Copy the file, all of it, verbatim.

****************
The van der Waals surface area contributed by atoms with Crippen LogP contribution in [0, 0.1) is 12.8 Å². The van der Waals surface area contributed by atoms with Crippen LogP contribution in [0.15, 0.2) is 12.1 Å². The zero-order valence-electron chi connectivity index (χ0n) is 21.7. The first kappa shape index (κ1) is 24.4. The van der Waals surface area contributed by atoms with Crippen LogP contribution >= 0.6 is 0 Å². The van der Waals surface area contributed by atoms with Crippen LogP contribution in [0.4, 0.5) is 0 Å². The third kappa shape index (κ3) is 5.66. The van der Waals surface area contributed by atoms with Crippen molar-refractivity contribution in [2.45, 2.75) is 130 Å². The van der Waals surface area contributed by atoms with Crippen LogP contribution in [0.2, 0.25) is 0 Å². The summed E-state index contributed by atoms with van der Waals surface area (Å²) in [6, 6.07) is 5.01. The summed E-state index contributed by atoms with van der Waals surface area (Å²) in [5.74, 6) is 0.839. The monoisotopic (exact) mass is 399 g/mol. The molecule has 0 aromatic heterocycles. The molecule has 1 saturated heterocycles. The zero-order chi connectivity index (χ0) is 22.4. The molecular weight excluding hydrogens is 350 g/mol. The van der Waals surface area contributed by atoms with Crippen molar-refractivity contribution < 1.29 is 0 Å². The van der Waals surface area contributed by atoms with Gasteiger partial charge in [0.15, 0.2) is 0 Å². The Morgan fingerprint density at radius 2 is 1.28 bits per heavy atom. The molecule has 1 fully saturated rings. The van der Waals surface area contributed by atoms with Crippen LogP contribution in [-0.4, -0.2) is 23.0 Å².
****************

The van der Waals surface area contributed by atoms with Crippen LogP contribution in [0, 0.1) is 12.8 Å². The van der Waals surface area contributed by atoms with Crippen LogP contribution in [0.15, 0.2) is 12.1 Å². The zero-order valence-electron chi connectivity index (χ0n) is 21.7. The first kappa shape index (κ1) is 24.4. The van der Waals surface area contributed by atoms with Crippen LogP contribution >= 0.6 is 0 Å². The van der Waals surface area contributed by atoms with Crippen LogP contribution in [0.4, 0.5) is 0 Å². The third kappa shape index (κ3) is 5.66. The van der Waals surface area contributed by atoms with Crippen molar-refractivity contribution in [2.45, 2.75) is 130 Å². The van der Waals surface area contributed by atoms with Crippen LogP contribution in [0.2, 0.25) is 0 Å². The summed E-state index contributed by atoms with van der Waals surface area (Å²) in [6, 6.07) is 5.01. The summed E-state index contributed by atoms with van der Waals surface area (Å²) in [5.74, 6) is 0.839. The monoisotopic (exact) mass is 399 g/mol. The molecule has 0 aromatic heterocycles. The molecule has 1 saturated heterocycles. The zero-order chi connectivity index (χ0) is 22.4. The molecular weight excluding hydrogens is 350 g/mol. The van der Waals surface area contributed by atoms with Crippen molar-refractivity contribution < 1.29 is 0 Å². The van der Waals surface area contributed by atoms with Gasteiger partial charge in [0.15, 0.2) is 0 Å². The Morgan fingerprint density at radius 2 is 1.28 bits per heavy atom. The molecule has 1 fully saturated rings. The van der Waals surface area contributed by atoms with Crippen LogP contribution in [-0.4, -0.2) is 23.0 Å².